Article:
HMRC Discovery Assessments


HMRC enjoys the right, even where the time limit for opening an investigation has passed, to revisit a Self- Assessment Return and pursue a ‘Discovery Assessment’.

Where appropriate, it may issue an Assessment where underpayment of tax has been discovered or too many tax reliefs have been received and financial penalties may be imposed in the event that  any irregularity is discovered.

This power is contained within section 29 of The Taxes Management Act 1970 (‘the Act’) upon which John Veale of Kangs Solicitors now comments.

The Team at Kangs Solicitors has vast experience and is highly regarded nationwide for assisting clients facing:

Our Team is led by Hamraj Kang,  recognised as a leading expert and annually ranked as a ‘star individual’ in the legal directory Chambers & Partners.

Other members of the Team are also ranked in Chambers & Partners as well as The Legal 500.

For an initial no obligation discussion, please contact our team at any of the offices detailed

0207 936 6396

0121 449 9888

0161 817 5020

07989 521210




24 Hours number

When Will HMRC Look at a Self-Assessment Return? | Kangs Tax Investigations Solicitors

Under section 29 (1) of the Act:          

If HMRC discover, as regards any taxpayer and a year of assessment that:

  • an amount of income tax or capital gains tax ought to have been assessed but has not been assessed,
  • an assessment to tax is or has become insufficient, or
  • any relief which has been given is or has become excessive,

HMRC may, subject to subsections (2) and (3) below, make an assessment in the amount, or the further amount, which ought in its opinion ought to be charged in order to make good to the Crown the loss of tax.

Section 29 (2) of the Act provides that:              

  • where the taxpayer has made and delivered a return………in respect of the relevant year of assessment, and
  • the situation mentioned in subsection (1) above is attributable to an error or mistake in the return as to the basis on which his liability ought to have been computed,

the taxpayer shall not be assessed under that subsection in respect of the year of assessment there mentioned if the return was in fact made on the basis or in accordance with the practice generally prevailing at the time when it was made.

 Section 29 (3) of the Act provides that:

Where the taxpayer has made and delivered a return …in respect of the relevant year of assessment, he shall not be assessed under subsection (1) above:

  • in respect of the year of assessment mentioned in that subsection; and
  • in the same capacity as that in which he made and delivered the return,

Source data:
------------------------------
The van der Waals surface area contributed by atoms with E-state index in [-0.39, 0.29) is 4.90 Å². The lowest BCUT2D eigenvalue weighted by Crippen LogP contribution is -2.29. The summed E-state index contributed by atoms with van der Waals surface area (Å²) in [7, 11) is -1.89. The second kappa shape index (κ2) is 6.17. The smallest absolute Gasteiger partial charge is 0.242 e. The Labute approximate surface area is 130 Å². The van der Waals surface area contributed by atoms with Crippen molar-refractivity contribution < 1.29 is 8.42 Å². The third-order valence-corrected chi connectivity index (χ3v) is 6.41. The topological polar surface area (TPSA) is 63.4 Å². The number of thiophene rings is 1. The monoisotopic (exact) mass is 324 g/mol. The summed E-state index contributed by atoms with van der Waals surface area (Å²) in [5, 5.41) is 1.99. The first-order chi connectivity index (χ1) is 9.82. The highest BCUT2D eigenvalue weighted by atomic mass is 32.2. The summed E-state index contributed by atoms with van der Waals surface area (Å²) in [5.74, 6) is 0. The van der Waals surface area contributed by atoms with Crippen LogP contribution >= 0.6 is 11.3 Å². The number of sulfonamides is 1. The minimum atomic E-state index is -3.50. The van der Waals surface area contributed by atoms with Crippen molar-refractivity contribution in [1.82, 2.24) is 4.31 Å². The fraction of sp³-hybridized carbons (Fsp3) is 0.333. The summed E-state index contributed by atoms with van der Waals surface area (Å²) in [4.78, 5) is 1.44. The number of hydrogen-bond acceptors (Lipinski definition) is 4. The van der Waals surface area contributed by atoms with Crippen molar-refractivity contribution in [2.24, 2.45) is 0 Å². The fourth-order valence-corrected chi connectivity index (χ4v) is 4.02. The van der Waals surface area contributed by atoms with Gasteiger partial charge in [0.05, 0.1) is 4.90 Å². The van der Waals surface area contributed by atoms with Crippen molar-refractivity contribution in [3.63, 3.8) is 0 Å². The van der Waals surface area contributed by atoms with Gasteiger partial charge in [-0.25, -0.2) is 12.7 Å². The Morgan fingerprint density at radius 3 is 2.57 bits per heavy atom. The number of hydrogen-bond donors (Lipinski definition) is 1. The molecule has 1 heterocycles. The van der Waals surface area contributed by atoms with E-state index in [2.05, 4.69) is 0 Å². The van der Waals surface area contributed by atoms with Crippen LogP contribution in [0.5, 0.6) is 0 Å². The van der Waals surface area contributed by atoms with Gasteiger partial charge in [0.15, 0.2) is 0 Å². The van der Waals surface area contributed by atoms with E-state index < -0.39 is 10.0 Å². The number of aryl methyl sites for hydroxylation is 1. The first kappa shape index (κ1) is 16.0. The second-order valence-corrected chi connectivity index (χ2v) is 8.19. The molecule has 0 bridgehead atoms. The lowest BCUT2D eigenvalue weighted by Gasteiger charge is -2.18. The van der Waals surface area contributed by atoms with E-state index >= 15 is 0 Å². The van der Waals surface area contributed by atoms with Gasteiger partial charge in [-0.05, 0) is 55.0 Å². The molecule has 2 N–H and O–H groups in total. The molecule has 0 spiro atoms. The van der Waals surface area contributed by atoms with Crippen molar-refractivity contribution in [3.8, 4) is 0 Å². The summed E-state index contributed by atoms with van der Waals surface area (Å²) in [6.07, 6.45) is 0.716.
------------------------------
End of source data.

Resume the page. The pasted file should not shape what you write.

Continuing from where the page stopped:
unless one of the two conditions mentioned below is fulfilled.

Those two conditions are contained in sections 29 (4) and (5),  and state:

  • The First Condition: the situation mentioned in subsection (1) above was brought about carelessly or deliberately by the taxpayer or a person acting on their behalf,
  • The Second Condition: at the time when HMRC ceased to be entitled to give notice of its intention to enquire into the taxpayer’s return………. or in a case where a notice of enquiry into the return was given, issued a partial closure notice as regards a matter to which the situation mentioned in subsection (1) above relates, or, if no such partial notice was issued, issued a final closure notice

HMRC could not have been reasonably expected, on the basis of the information made available to it before that time, to be aware of the situation mentioned in subsection (1) above.

As well as Assessments being issued by HMRC, the taxpayer can become subject to interest on the Assessment amount if unpaid.

In circumstances where the taxpayer or those acting for them have acted carelessly or deliberately in completing an assessment, the taxpayer can be liable to a penalty of between 30% to 100% of the Assessment amount.  

Who Can I Contact for Advice & Help? | Kangs HMRC Offences Defence Solicitors

If you receive Notice of an Enquiry into your Self -Assessment Return from HMRC, or indeed, any notification of other form of investigation by HMRC, you should seek legal advice immediately.

HMRC Investigations of any nature are normally complicated and detailed with potentially serious repercussions if enquires are ignored.

The Team at Kangs Solicitors will assist you with any HMRC enquiry and will guide you through all processes with a view to resolving matters as quickly and favourably as possible.

If we can be of assistance, our Team is available via telephone 0333 370 4333 and by email info@kangssolicitors.co.uk.

We provide initial no obligation discussion at our three offices in London, Birmingham and Manchester.

Alternatively, discussions can be held virtually through live conferencing or telephone.



Hamraj Kang

Email Hamraj

07976 258171

020 7936 6396

0121 449 9888


John Veale

Email John

0121 449 9888

020 7936 6396

0161 817 5020


Tim Thompson

Email Tim

0121 449 9888

020 7936 6396

0161 817 5020

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